What you missed at SGA: VP Derks’ tweet, NVP funding, more
November 2, 2020
SGA discussed the first reading of a resolution that would protect positions at Norse Violence Prevention Center and gave COVID-19 updates in its first entirely online meeting of the semester. Vice President Mia Derks’ political endorsement via social media was also called into question by a member of the public.
COVID-19 updates on campus: dining services, residential students
SGA plans to meet virtually at this time given NKU’s transition to remote learning following Campbell County’s red zone distinction.
However, it’s important to remember that campus is still open, faculty advisor Sarah Aikman said.
Steely Library is still open and in-person office hours across the campus are generally still available at certain times. In addition, some in-person classes are still meeting on campus. Aikman recommended that students check NKU’s website prior to their trip to campus to ensure the availability of on-campus services.
Starbucks and the Travel Wagon are still open in the Student Union; Sbarro’s is closed at this time. Dining services at Norse Commons will maintain regular dining hours throughout this week. These conditions will be re-evaluated each Thursday by the COVID-19 Preparedness Team, according to Aikman.
If the current circumstances are modified, the changes will take into effect the Monday of that following week, Aikman said.
At this time, residential students are not impacted by the current circumstances, Dean of Students Arnie Slaughter said.
“For housing, we’re in a pretty good situation in terms of already being in a reduced occupancy model,” Slaughter said.
While current accommodations may change in the future, residential students that depend on campus housing will not be displaced, according to Slaughter.
“We will still make sure that the students that need student housing, that don’t have a place, will not be displaced and will have a place to stay,” Arnie Slaughter said.
Students should expect weekly updates from Provost Sue Ott Rowlands’ office via email for additional COVID-19 updates.
Vice President Mia Derks’ social media posts called into question
Guest Alan Simpson, NKU student, attended the meeting to address Vice President Mia Derks’ endorsement of Supreme Court Justice Amy Coney Barrett on Twitter. Simpson said he was speaking on behalf of Northern Kentucky’s Young Democratic Socialists.
“What would you say to the students—many of whom are in the LGBTQ+ community, women and minorities—who feel misrepresented by your VP’s open endorsement of Justice Barrett given her staunchly anti-immigrant and homophobic stances in the recent and past years?” Simpson asked Goodwin.
Justice Barrett was recently confirmed to the U.S. Supreme Court by the U.S. Senate to fill the vacancy left by the late Ruth Bader Ginsberg.
According to coverage by the Associated Press, “Monday’s 52-48 vote was the closest high court confirmation ever to a presidential election, and the first in modern times with no support from the minority party.”
In addition to the partisan circumstances around her confirmation, Barrett is also considered controversial due to her conservative-leaning judicial history, including her pro-life stances as a judge in Indiana’s court system.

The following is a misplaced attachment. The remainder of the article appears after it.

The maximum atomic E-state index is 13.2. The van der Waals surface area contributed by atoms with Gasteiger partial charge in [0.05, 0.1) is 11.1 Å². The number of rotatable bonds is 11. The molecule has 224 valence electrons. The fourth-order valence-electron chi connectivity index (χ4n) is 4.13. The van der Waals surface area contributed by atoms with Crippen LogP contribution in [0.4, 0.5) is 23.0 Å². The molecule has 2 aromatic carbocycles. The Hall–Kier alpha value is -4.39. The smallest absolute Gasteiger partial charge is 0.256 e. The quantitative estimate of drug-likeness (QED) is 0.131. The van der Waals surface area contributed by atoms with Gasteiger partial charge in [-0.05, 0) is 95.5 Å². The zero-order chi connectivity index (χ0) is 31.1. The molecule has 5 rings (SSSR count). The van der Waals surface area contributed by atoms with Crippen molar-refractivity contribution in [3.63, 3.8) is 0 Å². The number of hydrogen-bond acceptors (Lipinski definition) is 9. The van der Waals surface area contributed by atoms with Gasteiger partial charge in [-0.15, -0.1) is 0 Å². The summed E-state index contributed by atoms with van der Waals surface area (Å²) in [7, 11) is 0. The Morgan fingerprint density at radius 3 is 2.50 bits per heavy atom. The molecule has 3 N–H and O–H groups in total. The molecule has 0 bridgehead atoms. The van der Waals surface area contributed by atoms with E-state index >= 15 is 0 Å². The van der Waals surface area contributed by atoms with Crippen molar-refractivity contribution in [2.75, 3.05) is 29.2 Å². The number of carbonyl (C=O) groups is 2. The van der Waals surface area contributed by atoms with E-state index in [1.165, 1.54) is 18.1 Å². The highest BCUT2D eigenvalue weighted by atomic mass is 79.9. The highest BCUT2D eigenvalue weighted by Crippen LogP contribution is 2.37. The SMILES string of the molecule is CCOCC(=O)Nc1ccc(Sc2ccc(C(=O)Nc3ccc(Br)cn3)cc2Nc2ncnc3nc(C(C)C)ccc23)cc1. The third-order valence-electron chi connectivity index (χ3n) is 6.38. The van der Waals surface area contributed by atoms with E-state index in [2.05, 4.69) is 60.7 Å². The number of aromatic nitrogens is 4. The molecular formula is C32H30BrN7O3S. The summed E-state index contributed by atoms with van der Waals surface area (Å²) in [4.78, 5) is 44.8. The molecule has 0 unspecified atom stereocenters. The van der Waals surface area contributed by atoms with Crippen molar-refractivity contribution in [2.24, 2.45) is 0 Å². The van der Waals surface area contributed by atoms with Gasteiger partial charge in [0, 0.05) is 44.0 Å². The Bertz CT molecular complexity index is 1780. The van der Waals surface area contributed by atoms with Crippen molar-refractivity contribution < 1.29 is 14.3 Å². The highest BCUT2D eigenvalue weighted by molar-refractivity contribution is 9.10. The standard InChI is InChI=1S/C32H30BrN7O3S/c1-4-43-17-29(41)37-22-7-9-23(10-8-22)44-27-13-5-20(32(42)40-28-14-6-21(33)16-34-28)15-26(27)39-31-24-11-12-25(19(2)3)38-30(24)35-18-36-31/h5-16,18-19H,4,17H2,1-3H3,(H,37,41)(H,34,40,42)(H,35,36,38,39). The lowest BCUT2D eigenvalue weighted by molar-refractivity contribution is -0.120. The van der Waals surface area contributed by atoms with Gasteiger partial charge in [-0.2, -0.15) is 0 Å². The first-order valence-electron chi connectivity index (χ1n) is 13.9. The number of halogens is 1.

SGA Vice President Mia Derks endorsed Barrett’s confirmation on Oct. 27 in a since-deleted post on Twitter. Derks has also retweeted a few posts related to Barrett’s confirmation.
“What I will say is that my executive board’s and my entire body’s personal opinions are their own and they’re entitled to those, as is everyone else,” Goodwin responded. “She made a tweet, and that is that.”
Goodwin also said that herself and SGA Secretary of Public Relations Emily Miller are the only members authorized to make official stances on SGA’s beliefs and support via social media.
Resolution: secure institutional funding for Norse Violence Prevention positions
Chairman Ronald Delgado and senator Karla Arango conducted the first reading of the new resolution that would protect a select amount of paid positions at Norse Violence Prevention (NVP) from possible termination.
In NVP, which was established in 2014 through grant funding, the director, advocate and project coordinator are paid positions. The director is the only position that is paid through institutional funding from NKU while the advocate and project coordinator rely on “non-continuous grants from the Department of Justice,” according to the resolution.
The grants that have paid for these positions will expire in September 2021 and NVP is not guaranteed to secure additional grant funding by that time, according to Arango. Without outside funding, advocate and project coordinator—both of which are post-graduate positions—will no longer be paid and are subject to termination.
“We recommend that the positions ‘Advocate’ and ‘Project Coordinator’ receive institutional funding so that these positions are not subject to termination at the end of the aforementioned Department of Justice grants,” the resolution states.
According to the resolution, the securement of institutional funding for these positions will allow NVP to continue providing advocacy training and programming at the same or increased rate.
At the conclusion of the formal reading, Arango and Delgado asked the SGA body for any questions or critiques to make the resolution stronger.
Senator Katherine Carter suggested to include rough estimates of how much it would cost the administration if the two positions became institutionally funded.
Arango and Delgado plan to invite NVP director Kendra Massey to attend next week’s meeting to answer any further questions during the resolution’s second reading.